Cognitive Multisensory Rehabilitation (CMR) is a promising therapy for upper limb recovery in stroke, but the brain mechanisms are unknown. We previously demonstrated that the parietal operculum (parts OP1/OP4) is activated with CMR exercises. In this exploratory study, we assessed the baseline difference between OP1/OP4 functional connectivity (FC) at rest in stroke versus healthy adults to then explore whether CMR affects OP1/OP4 connectivity and sensorimotor recovery after stroke. We recruited 8 adults with chronic stroke and left hemiplegia/paresis and 22 healthy adults. Resting-state FC with the OP1/OP4 region-of-interest in the affected hemisphere was analysed before and after 6 weeks of CMR. We evaluated sensorimotor function and activities of daily life pre- and post-CMR, and at 1-year post-CMR. At baseline, we found decreased FC between the right OP1/OP4 and 34 areas distributed across all lobes in stroke versus healthy adults. After CMR, only four areas had decreased FC compared to healthy adults. Compared to baseline (pre-CMR), participants improved on motor function (MESUPES arm p = 0.02; MESUPES hand p = 0.03; MESUPES total score p = 0.006); on stereognosis (p = 0.03); and on the Frenchay Activities Index (p = 0.03) at post-CMR and at 1-year follow-up. These results suggest enhanced sensorimotor recovery post-stroke after CMR. Our results justify larger-scale studies.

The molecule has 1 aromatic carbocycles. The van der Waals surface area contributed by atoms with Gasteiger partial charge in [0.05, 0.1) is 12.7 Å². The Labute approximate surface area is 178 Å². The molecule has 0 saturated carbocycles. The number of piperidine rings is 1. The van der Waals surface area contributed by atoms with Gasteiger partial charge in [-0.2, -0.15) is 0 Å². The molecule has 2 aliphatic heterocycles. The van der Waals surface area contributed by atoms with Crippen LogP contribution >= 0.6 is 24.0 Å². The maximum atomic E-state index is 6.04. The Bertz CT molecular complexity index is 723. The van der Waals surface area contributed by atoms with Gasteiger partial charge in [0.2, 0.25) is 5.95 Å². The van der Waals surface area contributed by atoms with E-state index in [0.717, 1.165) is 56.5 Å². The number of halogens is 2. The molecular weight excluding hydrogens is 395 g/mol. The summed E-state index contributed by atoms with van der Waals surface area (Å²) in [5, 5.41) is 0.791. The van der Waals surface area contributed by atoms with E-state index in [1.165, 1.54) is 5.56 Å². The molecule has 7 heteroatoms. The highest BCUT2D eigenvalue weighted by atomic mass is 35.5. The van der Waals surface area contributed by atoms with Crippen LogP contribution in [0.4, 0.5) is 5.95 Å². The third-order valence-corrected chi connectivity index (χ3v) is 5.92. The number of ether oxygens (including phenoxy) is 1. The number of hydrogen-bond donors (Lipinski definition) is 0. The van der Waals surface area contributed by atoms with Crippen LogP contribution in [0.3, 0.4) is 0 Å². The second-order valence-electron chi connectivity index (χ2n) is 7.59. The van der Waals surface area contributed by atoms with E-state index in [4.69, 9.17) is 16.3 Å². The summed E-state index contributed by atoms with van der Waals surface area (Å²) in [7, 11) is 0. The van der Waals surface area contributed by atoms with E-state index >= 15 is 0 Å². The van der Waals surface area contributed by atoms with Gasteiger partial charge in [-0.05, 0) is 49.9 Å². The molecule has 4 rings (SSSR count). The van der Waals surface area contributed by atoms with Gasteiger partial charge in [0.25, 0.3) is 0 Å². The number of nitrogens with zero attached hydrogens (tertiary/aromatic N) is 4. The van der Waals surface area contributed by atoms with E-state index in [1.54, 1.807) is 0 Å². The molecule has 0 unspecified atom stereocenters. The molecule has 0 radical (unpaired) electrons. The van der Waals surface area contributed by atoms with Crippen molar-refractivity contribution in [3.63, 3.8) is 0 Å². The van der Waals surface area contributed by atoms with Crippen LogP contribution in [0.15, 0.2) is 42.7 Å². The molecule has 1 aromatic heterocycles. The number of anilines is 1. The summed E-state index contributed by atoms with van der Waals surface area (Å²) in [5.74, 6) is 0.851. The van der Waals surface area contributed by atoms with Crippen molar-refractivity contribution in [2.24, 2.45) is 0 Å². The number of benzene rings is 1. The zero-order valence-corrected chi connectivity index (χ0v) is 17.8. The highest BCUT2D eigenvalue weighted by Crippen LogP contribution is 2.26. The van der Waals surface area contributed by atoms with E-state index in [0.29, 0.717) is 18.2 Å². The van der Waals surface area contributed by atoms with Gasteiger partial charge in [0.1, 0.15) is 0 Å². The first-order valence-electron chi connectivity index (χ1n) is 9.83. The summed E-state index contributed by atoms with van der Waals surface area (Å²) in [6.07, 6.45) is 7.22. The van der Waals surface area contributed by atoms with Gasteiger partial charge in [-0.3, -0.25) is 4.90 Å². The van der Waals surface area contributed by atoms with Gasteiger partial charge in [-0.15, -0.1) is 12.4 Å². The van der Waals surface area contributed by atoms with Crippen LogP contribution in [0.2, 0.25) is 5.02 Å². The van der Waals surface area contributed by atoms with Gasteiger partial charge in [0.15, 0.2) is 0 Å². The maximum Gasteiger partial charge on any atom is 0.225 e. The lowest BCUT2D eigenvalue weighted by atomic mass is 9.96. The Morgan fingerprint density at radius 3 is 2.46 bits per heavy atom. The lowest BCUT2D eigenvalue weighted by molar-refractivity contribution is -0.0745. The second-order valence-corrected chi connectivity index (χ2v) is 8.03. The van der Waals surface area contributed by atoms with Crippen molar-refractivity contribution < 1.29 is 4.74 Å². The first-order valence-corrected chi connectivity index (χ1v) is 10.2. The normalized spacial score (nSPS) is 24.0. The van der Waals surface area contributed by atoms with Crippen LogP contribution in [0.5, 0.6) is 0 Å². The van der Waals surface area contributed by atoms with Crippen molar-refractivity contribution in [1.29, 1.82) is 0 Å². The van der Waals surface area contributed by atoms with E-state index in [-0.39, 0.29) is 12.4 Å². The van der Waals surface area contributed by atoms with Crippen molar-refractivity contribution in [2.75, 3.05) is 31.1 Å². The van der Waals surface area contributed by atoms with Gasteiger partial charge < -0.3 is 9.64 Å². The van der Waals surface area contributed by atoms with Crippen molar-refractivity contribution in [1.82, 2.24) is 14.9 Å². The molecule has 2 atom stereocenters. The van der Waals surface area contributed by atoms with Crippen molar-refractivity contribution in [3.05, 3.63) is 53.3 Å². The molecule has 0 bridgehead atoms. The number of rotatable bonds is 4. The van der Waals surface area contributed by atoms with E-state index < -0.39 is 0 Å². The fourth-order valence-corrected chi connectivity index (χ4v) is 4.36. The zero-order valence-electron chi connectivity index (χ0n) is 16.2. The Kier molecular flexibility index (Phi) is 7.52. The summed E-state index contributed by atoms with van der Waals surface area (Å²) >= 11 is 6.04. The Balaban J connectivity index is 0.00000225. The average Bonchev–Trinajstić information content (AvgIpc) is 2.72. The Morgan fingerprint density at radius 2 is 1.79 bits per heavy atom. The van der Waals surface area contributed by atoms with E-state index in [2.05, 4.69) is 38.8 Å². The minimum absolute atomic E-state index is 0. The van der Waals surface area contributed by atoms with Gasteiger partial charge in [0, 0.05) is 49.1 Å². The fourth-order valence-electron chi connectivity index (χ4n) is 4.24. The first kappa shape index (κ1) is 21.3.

Bibliographical noteFunding Information:
We would like to thank Wei Deng for her assistance with the box plots and Dr. Yuichiro Takagi for the critical reading of the manuscript. This work was supported by the OVPR Grant-in-Aid of Research, Artistry, and Scholarship program University of Minnesota (#110760), The National Institutes of Health (NIH) P41 EB015894, P30 NS076408 “Institutional Centre Cores for Advanced Neuroimaging”, 1S10OD017974-01 "High Performance Connectome Upgrade for Human 3T MR Scanner", and the National Centre for Advancing Translational Sciences of the National Institutes of Health Award Number UL1-TR002494. The content is solely the responsibility of the authors and does not necessarily represent the official views of the National Institutes of Health. None of the funding agencies played a role in the design, execution, analysis, data interpretation or writing of the manuscript.
© 2020, The Author(s).
PubMed: MeSH publication types
- Clinical Trial
- Journal Article
- Research Support, N.I.H., Extramural
- Research Support, Non-U.S. Gov't